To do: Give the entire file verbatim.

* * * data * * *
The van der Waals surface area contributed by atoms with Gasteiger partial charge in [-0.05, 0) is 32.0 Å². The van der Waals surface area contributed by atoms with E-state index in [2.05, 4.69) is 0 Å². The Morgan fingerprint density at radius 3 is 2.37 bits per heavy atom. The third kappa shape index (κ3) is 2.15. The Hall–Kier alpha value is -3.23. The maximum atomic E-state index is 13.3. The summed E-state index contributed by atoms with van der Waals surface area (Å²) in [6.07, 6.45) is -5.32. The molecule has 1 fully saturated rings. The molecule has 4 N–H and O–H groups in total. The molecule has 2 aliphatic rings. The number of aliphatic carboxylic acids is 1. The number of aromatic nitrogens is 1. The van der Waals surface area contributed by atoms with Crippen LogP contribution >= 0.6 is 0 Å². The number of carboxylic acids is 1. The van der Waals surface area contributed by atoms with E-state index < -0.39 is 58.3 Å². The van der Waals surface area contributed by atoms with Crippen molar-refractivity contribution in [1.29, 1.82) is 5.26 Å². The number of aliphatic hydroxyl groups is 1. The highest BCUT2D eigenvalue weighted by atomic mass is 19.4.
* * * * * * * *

The van der Waals surface area contributed by atoms with Gasteiger partial charge in [-0.05, 0) is 32.0 Å². The van der Waals surface area contributed by atoms with E-state index in [2.05, 4.69) is 0 Å². The Morgan fingerprint density at radius 3 is 2.37 bits per heavy atom. The third kappa shape index (κ3) is 2.15. The Hall–Kier alpha value is -3.23. The maximum atomic E-state index is 13.3. The summed E-state index contributed by atoms with van der Waals surface area (Å²) in [6.07, 6.45) is -5.32. The molecule has 1 fully saturated rings. The molecule has 4 N–H and O–H groups in total. The molecule has 2 aliphatic rings. The number of aliphatic carboxylic acids is 1. The number of aromatic nitrogens is 1. The van der Waals surface area contributed by atoms with Crippen LogP contribution >= 0.6 is 0 Å². The number of carboxylic acids is 1. The van der Waals surface area contributed by atoms with E-state index < -0.39 is 58.3 Å². The van der Waals surface area contributed by atoms with Crippen molar-refractivity contribution in [1.29, 1.82) is 5.26 Å². The number of aliphatic hydroxyl groups is 1. The highest BCUT2D eigenvalue weighted by atomic mass is 19.4.